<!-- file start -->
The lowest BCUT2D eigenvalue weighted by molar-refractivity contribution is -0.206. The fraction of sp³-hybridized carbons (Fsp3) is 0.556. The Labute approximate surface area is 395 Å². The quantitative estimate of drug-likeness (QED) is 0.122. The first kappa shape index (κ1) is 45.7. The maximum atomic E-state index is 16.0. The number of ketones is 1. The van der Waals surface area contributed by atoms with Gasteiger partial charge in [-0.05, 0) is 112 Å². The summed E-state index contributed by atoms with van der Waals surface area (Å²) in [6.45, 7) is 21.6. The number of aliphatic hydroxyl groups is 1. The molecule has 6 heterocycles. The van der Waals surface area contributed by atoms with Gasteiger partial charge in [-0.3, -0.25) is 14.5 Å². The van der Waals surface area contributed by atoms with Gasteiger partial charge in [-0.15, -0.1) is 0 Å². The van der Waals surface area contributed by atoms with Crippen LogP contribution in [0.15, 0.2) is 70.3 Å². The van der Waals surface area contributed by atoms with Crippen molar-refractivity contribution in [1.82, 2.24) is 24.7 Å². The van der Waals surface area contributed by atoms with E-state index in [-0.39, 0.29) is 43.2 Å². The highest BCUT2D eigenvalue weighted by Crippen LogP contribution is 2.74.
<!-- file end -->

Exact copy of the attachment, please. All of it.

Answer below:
The lowest BCUT2D eigenvalue weighted by molar-refractivity contribution is -0.206. The fraction of sp³-hybridized carbons (Fsp3) is 0.556. The Labute approximate surface area is 395 Å². The quantitative estimate of drug-likeness (QED) is 0.122. The first kappa shape index (κ1) is 45.7. The maximum atomic E-state index is 16.0. The number of ketones is 1. The van der Waals surface area contributed by atoms with Gasteiger partial charge in [-0.05, 0) is 112 Å². The summed E-state index contributed by atoms with van der Waals surface area (Å²) in [6.45, 7) is 21.6. The number of aliphatic hydroxyl groups is 1. The molecule has 6 heterocycles. The van der Waals surface area contributed by atoms with Gasteiger partial charge in [-0.3, -0.25) is 14.5 Å². The van der Waals surface area contributed by atoms with Gasteiger partial charge in [-0.15, -0.1) is 0 Å². The van der Waals surface area contributed by atoms with Crippen LogP contribution in [0.15, 0.2) is 70.3 Å². The van der Waals surface area contributed by atoms with Crippen molar-refractivity contribution in [1.82, 2.24) is 24.7 Å². The van der Waals surface area contributed by atoms with E-state index in [-0.39, 0.29) is 43.2 Å². The highest BCUT2D eigenvalue weighted by Crippen LogP contribution is 2.74.